Most people want to avoid the “near death” part of the creative experience, but it is very often essential in order to get to something really good. (This reminded me once again of the valley of creative despair that is the liminal state.)
A leader’s job is to maintain a balance of power. In a studio – just like an agency – there are business functions like finance, production, creative, marketing, technology etc. Organisations fail when one of these functions “wins” and dominates the others with its agenda.
For instance, in studios where production wins, films are produced on time and on budget, but creatives become demoralised and produce lower quality work and talent leaves. A CEO or President needs to make sure that no part of the organisation becomes dominant and skews resources with its particular agenda.
Business books are curiously free of content. Very often business books state obvious truths and avoid more difficult questions.
Smart people make stupid decisions. This is a puzzle that more business books could do with taking on – rather than succumbing to narrative bias, or focusing on successes. There should be more books about failure, more conversations about why we do stupid things.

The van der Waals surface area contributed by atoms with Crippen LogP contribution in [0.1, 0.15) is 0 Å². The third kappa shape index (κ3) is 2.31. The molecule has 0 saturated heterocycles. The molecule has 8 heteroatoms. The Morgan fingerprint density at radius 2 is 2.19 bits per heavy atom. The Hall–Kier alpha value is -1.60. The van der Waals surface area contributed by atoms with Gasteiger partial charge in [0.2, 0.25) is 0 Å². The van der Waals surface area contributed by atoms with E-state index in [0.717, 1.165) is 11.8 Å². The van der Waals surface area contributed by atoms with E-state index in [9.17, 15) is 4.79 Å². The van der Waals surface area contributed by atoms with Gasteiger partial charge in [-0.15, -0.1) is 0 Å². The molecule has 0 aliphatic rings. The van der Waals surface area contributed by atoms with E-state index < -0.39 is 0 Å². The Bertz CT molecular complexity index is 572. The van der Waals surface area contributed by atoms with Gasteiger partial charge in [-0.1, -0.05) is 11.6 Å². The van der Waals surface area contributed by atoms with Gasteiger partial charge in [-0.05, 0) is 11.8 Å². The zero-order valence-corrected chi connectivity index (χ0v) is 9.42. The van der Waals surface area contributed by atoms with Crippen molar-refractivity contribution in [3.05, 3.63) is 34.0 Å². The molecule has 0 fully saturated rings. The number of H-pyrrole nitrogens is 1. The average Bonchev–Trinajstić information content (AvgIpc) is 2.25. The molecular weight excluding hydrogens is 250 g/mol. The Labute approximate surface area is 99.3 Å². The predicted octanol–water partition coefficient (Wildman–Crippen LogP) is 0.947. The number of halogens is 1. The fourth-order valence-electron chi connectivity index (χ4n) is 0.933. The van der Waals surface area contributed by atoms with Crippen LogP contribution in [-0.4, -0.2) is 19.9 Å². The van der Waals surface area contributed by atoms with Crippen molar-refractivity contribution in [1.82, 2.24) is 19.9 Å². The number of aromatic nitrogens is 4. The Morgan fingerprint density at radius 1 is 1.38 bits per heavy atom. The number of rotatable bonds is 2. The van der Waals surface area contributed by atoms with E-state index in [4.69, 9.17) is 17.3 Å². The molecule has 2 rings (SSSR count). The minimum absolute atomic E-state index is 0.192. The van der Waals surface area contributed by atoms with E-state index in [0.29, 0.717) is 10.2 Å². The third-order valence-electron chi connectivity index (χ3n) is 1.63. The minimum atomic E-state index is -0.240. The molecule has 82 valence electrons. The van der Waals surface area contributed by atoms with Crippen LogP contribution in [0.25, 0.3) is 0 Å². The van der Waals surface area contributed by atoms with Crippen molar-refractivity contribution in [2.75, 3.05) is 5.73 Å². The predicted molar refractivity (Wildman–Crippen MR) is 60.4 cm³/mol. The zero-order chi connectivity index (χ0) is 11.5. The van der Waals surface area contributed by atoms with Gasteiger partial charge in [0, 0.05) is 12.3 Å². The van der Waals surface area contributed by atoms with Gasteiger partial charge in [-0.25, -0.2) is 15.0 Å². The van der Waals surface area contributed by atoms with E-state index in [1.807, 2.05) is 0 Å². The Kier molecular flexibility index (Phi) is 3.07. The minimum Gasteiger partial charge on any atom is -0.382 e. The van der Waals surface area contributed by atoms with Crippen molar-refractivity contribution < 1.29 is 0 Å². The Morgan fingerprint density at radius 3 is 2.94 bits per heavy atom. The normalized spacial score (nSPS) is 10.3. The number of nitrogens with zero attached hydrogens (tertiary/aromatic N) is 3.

Leaders can’t see the things that are going wrong. When an organisation is bound for failure What are the forces that I can’t see, is the question a leader needs to constantly ask themselves. People will be behaving badly at times – but they will never do it in front of you.
You need to make the information flow separate from the organisational structure. This reminded me of Churchill, who set up the Office for National Statistics so he could hear what was really going on – rather than allowing each department to gather data and report in their own way, influenced by their various agendas.
You need people to be candid, not just honest. Politeness, respect, embarrassment, fear, blinkered-visions/solipsism, and other things can stop people from being candid. His job as CEO is to spot those things and stop them. Often leaders will prevent candour with their presence in a room, unless they build trust and make it clear what behaviours are acceptable.
Protect new ideas. New ideas are vulnerable, delicate things. If they are good ideas they need to be protected, allowed to develop in a safe space. Success at Pixar and other creative companies is about creating safe spaces for creatives and ideas to flourish.
We are always operating in a fuzzy space. We have to be comfortable doing that. Again, invoking the liminal state for me, Dr Catmull talked about the need for creative leaders and creatives to work in and with uncertainty. We cannot deliver genius on schedule, we need to be comfortable with that. We do not know what the final iteration of the story will look like, we have to be comfortable with that. We don’t know what the technology or media landscape will look like more than about six months from now, but we have to make plans for the next six years – and know they may look as different in the final version as Up looked from the first idea for that story (a castle floating in the clouds full of people at war with the people on the ground, apparently)…